BERLIN – Until recently, the phenomenon of Russian government propaganda was only interesting to a small group of Russia experts, news junkies and counter-propaganda fundraisers. It was mainly seen as a tool for keeping Russians supportive of Vladimir Putin. No longer. Thanks to post-U.S. election blame games, and the upcoming election season in Europe, how the Russian state pushes its messages to Western audiences is a hot political topic. It’s also woefully misunderstood.
As the Russian journalist Alexey Kovalev, who started his own project to debunk Russian government propaganda, puts it: “The fight against fake news has itself turned into fake news. It’s a kind of meta-propaganda.”
Take a widely quoted Washington Post story that relies on an anonymous group of “concerned American citizens” that calls itself PropOrNot and aims to “identify, help counter and eventually deter Russian propaganda.” The article cites PropOrNot estimates that “stories planted or promoted by the disinformation campaign were viewed more than 213 million times.” The PropOrNot report doesn’t explain how the group arrived at that number, but it does identify such established left-wing, libertarian and right-wing sites as the Naked Capitalism blog, Zero Hedge and Drudge Report as conduits for Russian propaganda.
PropOrNot uses an unhelpfully broad definition of “Russian propaganda.” It includes, for example, stories about the alleged weakness, aggressiveness or corruption of “the opponents of Russia,” a long list that includes “the U.S., Obama, Hillary Clinton, the EU, Angela Merkel, NATO, Ukraine, Jewish people, U.S. allies, the ‘mainstream media,’ and Democrats, the center-right or center-left, and moderates of all stripes.” Then, it goes on to describe how the alternative news sites, blogs and social media accounts repost or cite each other’s information, amplifying the effects of “Russian propaganda.”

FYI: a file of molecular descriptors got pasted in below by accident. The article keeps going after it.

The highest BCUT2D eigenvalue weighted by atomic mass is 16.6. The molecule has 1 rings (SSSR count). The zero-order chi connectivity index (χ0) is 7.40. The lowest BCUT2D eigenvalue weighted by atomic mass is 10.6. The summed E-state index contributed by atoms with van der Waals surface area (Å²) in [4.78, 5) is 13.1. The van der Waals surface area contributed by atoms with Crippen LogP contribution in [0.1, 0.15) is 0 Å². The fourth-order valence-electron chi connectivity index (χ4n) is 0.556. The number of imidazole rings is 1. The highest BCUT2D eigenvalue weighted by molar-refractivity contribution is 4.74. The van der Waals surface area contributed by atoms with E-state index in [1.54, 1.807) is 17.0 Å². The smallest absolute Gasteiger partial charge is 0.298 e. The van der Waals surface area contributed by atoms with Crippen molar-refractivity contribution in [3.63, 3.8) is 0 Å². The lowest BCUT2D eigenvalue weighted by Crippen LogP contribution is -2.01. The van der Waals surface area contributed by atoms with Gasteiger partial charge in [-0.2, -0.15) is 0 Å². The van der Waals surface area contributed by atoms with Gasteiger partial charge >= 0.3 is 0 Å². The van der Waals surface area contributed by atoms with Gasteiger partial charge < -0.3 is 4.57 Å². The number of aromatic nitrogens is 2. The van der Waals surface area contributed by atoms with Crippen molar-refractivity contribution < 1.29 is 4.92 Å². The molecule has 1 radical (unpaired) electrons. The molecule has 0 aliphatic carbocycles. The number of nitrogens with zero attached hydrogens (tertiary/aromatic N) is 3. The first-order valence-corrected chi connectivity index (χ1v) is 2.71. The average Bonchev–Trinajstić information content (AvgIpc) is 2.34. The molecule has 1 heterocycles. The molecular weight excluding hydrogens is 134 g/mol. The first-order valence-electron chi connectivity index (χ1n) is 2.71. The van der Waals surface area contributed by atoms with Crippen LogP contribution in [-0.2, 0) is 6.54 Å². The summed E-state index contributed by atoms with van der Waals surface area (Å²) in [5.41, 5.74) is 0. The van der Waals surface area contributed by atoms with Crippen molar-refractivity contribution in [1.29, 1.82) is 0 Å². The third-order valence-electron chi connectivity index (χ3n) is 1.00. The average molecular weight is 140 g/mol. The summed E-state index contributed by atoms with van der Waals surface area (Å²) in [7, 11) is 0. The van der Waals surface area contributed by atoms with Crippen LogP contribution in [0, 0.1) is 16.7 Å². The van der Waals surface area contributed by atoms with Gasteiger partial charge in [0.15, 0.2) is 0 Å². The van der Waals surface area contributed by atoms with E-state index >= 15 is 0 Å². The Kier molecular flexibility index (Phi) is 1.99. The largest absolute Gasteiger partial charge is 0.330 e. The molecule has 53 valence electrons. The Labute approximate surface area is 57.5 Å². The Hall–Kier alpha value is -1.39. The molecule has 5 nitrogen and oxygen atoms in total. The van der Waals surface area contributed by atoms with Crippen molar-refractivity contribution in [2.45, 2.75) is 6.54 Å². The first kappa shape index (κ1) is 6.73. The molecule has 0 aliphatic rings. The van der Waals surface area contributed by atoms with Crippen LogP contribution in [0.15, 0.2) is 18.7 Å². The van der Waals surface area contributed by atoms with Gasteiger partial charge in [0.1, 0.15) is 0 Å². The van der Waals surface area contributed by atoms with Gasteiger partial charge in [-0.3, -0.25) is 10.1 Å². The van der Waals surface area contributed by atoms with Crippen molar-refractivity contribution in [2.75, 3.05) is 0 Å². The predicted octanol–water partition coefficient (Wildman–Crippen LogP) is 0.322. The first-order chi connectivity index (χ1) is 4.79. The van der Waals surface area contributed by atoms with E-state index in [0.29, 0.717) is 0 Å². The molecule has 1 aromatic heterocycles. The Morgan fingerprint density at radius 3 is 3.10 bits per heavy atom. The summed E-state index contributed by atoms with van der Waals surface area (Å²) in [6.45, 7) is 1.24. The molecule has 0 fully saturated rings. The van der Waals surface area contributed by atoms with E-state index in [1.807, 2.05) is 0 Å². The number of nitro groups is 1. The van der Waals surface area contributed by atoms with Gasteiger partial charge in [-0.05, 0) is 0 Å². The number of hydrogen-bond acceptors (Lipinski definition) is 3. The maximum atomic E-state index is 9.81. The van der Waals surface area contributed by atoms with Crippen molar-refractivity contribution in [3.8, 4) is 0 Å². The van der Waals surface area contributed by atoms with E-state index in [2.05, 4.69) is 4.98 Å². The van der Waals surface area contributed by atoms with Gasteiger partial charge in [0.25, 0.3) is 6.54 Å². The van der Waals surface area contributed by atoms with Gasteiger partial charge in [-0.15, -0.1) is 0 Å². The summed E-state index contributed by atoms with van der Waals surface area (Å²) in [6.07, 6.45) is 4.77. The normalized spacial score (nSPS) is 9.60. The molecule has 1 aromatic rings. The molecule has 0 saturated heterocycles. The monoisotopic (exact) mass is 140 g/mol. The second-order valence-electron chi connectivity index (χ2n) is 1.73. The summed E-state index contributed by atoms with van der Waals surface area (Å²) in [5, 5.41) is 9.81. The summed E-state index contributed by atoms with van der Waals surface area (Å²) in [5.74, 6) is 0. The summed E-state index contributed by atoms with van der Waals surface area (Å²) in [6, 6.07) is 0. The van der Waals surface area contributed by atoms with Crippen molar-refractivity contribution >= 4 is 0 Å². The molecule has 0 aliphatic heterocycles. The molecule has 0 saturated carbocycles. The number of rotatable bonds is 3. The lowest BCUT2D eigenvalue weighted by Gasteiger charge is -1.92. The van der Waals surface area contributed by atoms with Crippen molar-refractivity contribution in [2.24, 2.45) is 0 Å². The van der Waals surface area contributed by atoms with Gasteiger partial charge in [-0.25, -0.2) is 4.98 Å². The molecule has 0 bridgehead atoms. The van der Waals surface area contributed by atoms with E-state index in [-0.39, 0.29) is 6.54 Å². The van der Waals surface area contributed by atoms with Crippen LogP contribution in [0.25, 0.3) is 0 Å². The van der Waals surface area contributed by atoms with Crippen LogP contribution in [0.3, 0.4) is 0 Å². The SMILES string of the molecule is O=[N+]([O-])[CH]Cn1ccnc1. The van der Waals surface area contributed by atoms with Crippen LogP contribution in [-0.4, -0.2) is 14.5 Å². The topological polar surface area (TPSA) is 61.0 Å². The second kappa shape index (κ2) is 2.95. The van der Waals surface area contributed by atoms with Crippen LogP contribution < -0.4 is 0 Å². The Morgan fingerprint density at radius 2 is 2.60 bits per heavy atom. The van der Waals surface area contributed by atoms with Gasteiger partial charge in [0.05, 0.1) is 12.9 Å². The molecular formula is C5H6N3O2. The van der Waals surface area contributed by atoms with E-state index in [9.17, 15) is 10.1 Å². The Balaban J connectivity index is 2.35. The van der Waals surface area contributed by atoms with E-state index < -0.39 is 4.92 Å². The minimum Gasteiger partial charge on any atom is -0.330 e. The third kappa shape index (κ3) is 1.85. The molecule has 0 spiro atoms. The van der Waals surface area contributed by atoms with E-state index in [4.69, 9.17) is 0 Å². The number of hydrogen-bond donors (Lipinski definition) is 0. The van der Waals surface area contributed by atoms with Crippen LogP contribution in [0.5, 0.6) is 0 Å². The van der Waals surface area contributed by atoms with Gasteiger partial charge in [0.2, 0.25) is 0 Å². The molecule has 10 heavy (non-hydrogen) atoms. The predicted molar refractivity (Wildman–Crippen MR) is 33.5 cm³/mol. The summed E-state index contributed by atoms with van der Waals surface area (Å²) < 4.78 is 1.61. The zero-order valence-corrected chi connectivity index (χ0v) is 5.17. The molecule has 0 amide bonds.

That, of course, is how modern-day news distribution generally works. The Washington Post enjoyed the same effect from the uncritical sharing of its unsubstantiated piece despite the protests and critiques it drew from figures such as the Intercept’s Glenn Greenwald and Fortune media writer Mathew Ingram.
PropOrNot’s list of “tells” that a website is part of the Russian propaganda effort includes what it describes as hyperbolic alarmism, anti-Western conspiracy insinuations, racism, gold-standard nuttery and attacks on the U.S. dollar, 9/11 trutherism, anti-Semitism, anti-GMO paranoia and generally ridiculous over-the-top assertions, which cite Russian propaganda outlets as “evidence.”
The PropOrNot view of what constitutes Russian propaganda is extreme, but the mainstream characterization of Russian propaganda is surprisingly close to it. The European Parliament recently passed a resolution on the need to counter propaganda by Russia and the Islamic State militant group, aimed at the following ills: distorting truths, provoking doubt, dividing member states, engineering a strategic split between the European Union and its North American partners and paralyzing the decision-making process, discrediting the EU institutions and trans-Atlantic partnerships, which play a recognized role in the European security and economic architecture, in the eyes and minds of EU citizens and of citizens of neighboring countries, and undermining and eroding the European narrative based on democratic values, human rights and the rule of law.
Essentially, both PropOrNot and the European legislators are suspicious of the same thing: Narratives that contradict a certain official, accepted, centrist, politically correct line. Those narratives, however, have existed for decades, sometimes generations — since the days when Russian propaganda had totally different goals than today, focusing on the support of left-wing movements.